Let's talk about Elvis at Stax, it was almost like the last hurrah in his career.
It was and the music gets shunted aside because it's a shadow of some of his even bigger hits. But if you were to somehow separate those recordings from everything that came before and played it for people they would go, 'Hey, that's great stuff. Who is that?' But when you say it's Elvis Presley they say, 'Oh, that's the guy who had all those other hits'.
He set a high bar in his career so these sessions tend to be overlooked in the comparison with the earlier groundbreaking music.
He seemed to be searching for the magic again? What I find interesting is the sessions were shapeless, just trying a few things, and not that sense of focus he had when he was at American Sound Studio [Chips Moman's studio in Memphis which has closed since Presley's superb sessions there in '69].
I agree and the summer sessions were much less focused than the winter ones. The divorce [from Priscilla] is weighing heavy here.
In June he is feeling like his world is crumbling. A Southern country boy and he's not sure, people weren't supposed to get divorced and it's tearing him up. In December he's survived that and has a new confidence.
But my sense is that at both sessions he is fishing around for songs. The difference between the two sessions truthfully is Chips Moman. He had the direction at American and the vision. Felton Jarvis at Stax and RCA was just trying to keep things from falling apart.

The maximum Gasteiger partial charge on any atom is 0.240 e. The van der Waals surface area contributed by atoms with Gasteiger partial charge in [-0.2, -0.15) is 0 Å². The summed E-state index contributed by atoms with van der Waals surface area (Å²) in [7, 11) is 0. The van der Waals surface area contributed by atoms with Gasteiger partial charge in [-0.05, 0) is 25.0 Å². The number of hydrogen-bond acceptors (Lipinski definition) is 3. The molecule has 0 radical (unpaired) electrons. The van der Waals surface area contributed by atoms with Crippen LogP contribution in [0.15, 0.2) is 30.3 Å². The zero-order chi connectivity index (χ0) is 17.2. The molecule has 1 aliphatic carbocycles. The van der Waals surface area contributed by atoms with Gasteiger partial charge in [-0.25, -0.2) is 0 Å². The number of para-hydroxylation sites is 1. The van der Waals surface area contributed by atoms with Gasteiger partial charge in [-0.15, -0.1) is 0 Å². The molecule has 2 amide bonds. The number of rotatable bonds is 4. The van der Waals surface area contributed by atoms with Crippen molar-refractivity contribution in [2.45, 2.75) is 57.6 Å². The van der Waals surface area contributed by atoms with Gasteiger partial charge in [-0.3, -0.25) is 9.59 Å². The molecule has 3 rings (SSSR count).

Up until 10 or 15 years I'd never thought of Elvis' music as autobiographical in any sense, yet the more I listen to the later period there are so many moving songs that take my breath away because they seems to personal. You Were Always on My Mind is extraordinary.
I agree with you. In these whole sessions, with one or two exceptions, there are dozens of songs, and almost every one can be applied to Elvis whether it's Mr Songman you think, 'Wow, here's the guy who is the monkey on the end of the organ grinder's leash and he's singing about that'.
Or he's singing about the distance he's feeling between himself and his child, he can't bear to have Priscilla leaving him, then there's a song about where he's happy with his girlfriend.
It's unified by Elvis sense of self in the songs.
Last time I spoke to you many years ago about an Elvis book you wrote I have never forgotten something you said. I'd always thought Dr Nick was the guy who was the villain in the Elvis story, but you said he was actually the one who protected Elvis, tried to moderate the pill intake and just keep him maintaining. You've now made me reconsider Colonel Tom Parker. The deal he did on the publishing gave Elvis Presley a freedom he might not otherwise have had.
Yeah, that's that's good, but let's not give the Colonel a total free pass here. (laughs)
No, he did the Elvis Presley wine.
The Colonel said no to Barbra Streisand for Elvis [to appear in the film] A Star is Born. My God, can you imagine if Elvis had been given a real dramatic role with Barbra Streisand? I love that story about Elvis going out to his first movie [audition] an he's memorised the whole script. If he had been given a real role at that time he would have thrown his all into it. The only reason he might have failed is he might have over-tried and not been able to contain his enthusiasm.
And that is was a man who had been deprived of enthusiasm for a long time.
But Colonel Parker's publishing deal did give Elvis room to move, if he'd wanted to move at that point?
Yes it allowed him that, and then on the other side did the Colonel not want him to make those moves? I think the Colonel had gambling debts.